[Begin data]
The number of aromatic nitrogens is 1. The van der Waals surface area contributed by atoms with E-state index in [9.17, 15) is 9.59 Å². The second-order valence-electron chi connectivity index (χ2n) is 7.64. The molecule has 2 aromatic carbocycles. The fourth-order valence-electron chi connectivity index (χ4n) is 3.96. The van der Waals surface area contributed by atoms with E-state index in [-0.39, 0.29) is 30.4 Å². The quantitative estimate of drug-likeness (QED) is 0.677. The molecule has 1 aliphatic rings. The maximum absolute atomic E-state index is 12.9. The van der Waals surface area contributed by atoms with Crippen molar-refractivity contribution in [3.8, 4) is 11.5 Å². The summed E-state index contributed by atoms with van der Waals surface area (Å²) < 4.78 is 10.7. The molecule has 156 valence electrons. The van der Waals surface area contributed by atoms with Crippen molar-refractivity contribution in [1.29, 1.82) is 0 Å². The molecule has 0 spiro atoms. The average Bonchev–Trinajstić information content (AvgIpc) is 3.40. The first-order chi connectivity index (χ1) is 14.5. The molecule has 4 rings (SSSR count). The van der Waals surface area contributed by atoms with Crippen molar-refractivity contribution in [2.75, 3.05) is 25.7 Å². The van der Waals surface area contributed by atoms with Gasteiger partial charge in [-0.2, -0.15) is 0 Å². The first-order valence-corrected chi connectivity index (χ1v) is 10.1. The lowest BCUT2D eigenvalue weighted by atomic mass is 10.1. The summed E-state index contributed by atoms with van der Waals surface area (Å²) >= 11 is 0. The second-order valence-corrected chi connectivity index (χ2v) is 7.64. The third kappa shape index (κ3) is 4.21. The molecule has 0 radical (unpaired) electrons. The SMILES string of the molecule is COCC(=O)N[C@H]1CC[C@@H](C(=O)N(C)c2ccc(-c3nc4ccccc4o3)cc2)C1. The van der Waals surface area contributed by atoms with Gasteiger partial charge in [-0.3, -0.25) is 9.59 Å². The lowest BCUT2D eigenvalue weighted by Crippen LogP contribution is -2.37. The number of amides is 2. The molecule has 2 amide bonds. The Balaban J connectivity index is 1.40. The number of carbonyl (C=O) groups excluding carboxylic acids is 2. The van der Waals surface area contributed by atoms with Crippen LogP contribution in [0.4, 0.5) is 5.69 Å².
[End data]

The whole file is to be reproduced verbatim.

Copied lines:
The number of aromatic nitrogens is 1. The van der Waals surface area contributed by atoms with E-state index in [9.17, 15) is 9.59 Å². The second-order valence-electron chi connectivity index (χ2n) is 7.64. The molecule has 2 aromatic carbocycles. The fourth-order valence-electron chi connectivity index (χ4n) is 3.96. The van der Waals surface area contributed by atoms with E-state index in [-0.39, 0.29) is 30.4 Å². The quantitative estimate of drug-likeness (QED) is 0.677. The molecule has 1 aliphatic rings. The maximum absolute atomic E-state index is 12.9. The van der Waals surface area contributed by atoms with Crippen molar-refractivity contribution in [3.8, 4) is 11.5 Å². The summed E-state index contributed by atoms with van der Waals surface area (Å²) < 4.78 is 10.7. The molecule has 156 valence electrons. The van der Waals surface area contributed by atoms with Crippen molar-refractivity contribution in [1.29, 1.82) is 0 Å². The molecule has 0 spiro atoms. The average Bonchev–Trinajstić information content (AvgIpc) is 3.40. The first-order chi connectivity index (χ1) is 14.5. The molecule has 4 rings (SSSR count). The van der Waals surface area contributed by atoms with Crippen molar-refractivity contribution in [2.75, 3.05) is 25.7 Å². The van der Waals surface area contributed by atoms with Gasteiger partial charge in [-0.2, -0.15) is 0 Å². The first-order valence-corrected chi connectivity index (χ1v) is 10.1. The lowest BCUT2D eigenvalue weighted by atomic mass is 10.1. The summed E-state index contributed by atoms with van der Waals surface area (Å²) >= 11 is 0. The second-order valence-corrected chi connectivity index (χ2v) is 7.64. The third kappa shape index (κ3) is 4.21. The molecule has 0 radical (unpaired) electrons. The SMILES string of the molecule is COCC(=O)N[C@H]1CC[C@@H](C(=O)N(C)c2ccc(-c3nc4ccccc4o3)cc2)C1. The van der Waals surface area contributed by atoms with Gasteiger partial charge in [-0.3, -0.25) is 9.59 Å². The lowest BCUT2D eigenvalue weighted by Crippen LogP contribution is -2.37. The number of amides is 2. The molecule has 2 amide bonds. The Balaban J connectivity index is 1.40. The number of carbonyl (C=O) groups excluding carboxylic acids is 2. The van der Waals surface area contributed by atoms with Crippen LogP contribution in [0.4, 0.5) is 5.69 Å².